The Australian Bureau of Statistics (ABS) has released the results of the 2017-18 National Health Survey (NHS) and found that only 3.8 percent of men and 10.2 percent of women are eating enough vegetables every day. It also revealed that only the toddlers are the most likely to meet their daily vegetable goal.
Despite the toddlers are eating more vegetables than Australian adults, around 80% of them are not getting enough greens.
The following is the full breakdown of the findings:
- Boys: 4.5% eat enough veggies. 35.6% eat one serve, 15.3% eat three serves.
- Girls: 6.3% eat enough veggies. 33.3% eat one serve, 17.7% eat three serves.
- Men: 3.8% eat enough veggies. 30% eat one serve, 17.3% eat three serves.
- Women: 10.2% eat enough veggies. 22.4% eat one serve, 22.1% eat three serves.
Australian Dietary Guidelines Vegetables
The recommended daily intake of vegetables is between 4.5 and 6 serves, but we are also falling short there too.
Only 7.1 percent of the boys and 7.7 percent of the girls eat four serves of vegetables per day, and only 3.9 percent and 4.2 percent respectively just eat more than four serves.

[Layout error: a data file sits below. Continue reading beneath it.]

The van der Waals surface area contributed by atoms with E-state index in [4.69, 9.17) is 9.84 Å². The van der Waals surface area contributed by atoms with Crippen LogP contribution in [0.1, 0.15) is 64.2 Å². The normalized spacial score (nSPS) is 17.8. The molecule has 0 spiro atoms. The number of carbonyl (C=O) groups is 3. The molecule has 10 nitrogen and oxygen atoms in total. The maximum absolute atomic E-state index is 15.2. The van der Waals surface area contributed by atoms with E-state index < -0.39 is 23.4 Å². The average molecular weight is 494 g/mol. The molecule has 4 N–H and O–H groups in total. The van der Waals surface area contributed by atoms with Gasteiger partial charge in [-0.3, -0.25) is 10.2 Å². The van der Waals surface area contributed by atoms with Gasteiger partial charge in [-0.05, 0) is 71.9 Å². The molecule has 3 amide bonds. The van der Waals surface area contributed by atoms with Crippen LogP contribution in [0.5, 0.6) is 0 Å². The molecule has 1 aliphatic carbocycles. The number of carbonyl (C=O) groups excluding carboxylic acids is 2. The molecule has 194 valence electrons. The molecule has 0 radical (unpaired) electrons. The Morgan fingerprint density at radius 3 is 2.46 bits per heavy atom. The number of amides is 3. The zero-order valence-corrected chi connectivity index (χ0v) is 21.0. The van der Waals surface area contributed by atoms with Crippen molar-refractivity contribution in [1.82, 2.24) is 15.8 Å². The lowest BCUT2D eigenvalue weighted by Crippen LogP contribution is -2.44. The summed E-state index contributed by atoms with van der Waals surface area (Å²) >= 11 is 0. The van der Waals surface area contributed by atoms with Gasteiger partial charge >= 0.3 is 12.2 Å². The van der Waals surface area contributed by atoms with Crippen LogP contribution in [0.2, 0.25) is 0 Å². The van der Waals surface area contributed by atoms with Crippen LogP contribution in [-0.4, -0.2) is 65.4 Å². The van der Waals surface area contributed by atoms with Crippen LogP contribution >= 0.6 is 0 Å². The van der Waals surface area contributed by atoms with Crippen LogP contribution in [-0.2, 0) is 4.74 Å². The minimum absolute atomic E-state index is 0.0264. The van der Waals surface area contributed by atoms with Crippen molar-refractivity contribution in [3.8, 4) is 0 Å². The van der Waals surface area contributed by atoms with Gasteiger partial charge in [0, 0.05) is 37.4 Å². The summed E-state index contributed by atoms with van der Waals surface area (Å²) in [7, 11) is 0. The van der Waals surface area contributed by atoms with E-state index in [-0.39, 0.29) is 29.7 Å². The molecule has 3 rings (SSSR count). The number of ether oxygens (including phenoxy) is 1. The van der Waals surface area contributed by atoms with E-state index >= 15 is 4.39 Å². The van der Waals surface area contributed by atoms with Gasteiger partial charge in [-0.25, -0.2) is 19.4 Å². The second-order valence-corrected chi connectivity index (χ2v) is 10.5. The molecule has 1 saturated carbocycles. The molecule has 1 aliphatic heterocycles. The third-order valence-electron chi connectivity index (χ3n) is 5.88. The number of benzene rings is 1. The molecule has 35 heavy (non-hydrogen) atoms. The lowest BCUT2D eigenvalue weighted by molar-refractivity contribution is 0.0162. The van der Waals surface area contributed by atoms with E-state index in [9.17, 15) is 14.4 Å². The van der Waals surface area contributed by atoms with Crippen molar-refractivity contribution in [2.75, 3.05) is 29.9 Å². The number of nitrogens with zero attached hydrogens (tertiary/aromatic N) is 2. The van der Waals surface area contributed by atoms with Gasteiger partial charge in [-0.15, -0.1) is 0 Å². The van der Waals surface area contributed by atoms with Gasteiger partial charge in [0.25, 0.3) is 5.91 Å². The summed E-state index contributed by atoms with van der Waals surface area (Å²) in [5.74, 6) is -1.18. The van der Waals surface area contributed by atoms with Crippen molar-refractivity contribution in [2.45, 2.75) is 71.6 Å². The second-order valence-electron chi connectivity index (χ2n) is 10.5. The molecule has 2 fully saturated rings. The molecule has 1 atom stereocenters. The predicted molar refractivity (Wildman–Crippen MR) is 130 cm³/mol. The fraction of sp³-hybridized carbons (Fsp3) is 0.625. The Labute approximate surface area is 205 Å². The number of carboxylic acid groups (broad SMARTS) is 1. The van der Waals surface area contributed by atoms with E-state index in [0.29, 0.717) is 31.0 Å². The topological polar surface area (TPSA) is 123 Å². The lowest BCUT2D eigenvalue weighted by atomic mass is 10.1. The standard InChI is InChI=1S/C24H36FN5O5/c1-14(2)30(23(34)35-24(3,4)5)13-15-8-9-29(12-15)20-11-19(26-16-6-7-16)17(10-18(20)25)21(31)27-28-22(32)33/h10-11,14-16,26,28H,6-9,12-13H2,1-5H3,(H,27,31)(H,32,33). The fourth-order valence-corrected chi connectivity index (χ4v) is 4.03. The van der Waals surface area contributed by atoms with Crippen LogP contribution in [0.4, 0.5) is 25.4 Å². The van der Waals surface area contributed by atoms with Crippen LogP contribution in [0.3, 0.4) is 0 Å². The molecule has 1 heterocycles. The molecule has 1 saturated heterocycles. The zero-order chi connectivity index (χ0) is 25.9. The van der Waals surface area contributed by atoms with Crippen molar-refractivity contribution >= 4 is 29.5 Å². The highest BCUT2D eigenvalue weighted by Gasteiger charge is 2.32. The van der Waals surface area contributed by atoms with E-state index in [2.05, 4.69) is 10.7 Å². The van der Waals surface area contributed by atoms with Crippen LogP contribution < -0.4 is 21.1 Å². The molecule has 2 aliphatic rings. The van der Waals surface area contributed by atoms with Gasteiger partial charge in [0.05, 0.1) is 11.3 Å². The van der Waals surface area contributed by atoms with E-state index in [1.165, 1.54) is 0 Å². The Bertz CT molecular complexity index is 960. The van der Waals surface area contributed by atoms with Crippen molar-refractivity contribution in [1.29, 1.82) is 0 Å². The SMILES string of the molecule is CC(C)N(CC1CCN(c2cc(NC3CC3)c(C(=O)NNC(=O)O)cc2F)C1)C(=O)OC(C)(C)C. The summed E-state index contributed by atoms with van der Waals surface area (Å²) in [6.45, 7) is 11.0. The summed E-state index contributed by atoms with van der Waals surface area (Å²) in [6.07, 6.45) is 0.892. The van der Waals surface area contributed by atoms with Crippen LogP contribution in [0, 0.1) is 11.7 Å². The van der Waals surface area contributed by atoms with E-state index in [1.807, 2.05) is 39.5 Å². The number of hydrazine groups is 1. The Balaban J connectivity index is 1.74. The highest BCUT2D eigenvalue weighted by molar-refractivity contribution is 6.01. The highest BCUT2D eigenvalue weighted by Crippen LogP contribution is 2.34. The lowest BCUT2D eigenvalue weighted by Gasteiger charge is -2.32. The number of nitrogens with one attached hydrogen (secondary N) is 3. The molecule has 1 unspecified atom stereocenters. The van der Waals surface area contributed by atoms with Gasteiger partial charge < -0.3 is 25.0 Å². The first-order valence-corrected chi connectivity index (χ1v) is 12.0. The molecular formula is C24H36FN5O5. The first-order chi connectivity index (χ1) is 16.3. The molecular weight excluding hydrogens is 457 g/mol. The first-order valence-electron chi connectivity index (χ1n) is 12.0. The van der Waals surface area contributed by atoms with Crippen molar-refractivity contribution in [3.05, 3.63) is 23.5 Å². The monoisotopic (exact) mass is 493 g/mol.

Setting a better example
As adults, we are setting a bad example to the children. Just 10.1 percent adult men and 13.5 percent adult women eat four serves of veggies, while just 5.5 percent and 6.7 percent respectively eat more than four serves.
According to Nutrition Australia, an organisation that aims to promote the health and well-being of all Australians, 96% do not eat enough vegetables each day – with the average person eating less than half the recommended daily intake.
In addition, a third of our daily calorie intake came from less healthy choices such as biscuits, cakes, soft drinks, and alcohol.
So what can be done?
Lucinda Hancock, accredited nutritionist and chief executive officer (CEO) of Victoria Division at Nutrition Australia, said “Vegetables aren’t just for dinner - they're a versatile ingredient that can go in any dish, any time of day.”
“Whether they’re fresh, frozen or canned, raw, cooked, baked, mashed or sliced, eating more vegetables is one of the simplest things we can all do for better health and wellbeing. Vegetables are full of vitamins, minerals, fibre and antioxidants which help us to live longer and healthier lives.”
Updated: 19 April 2019
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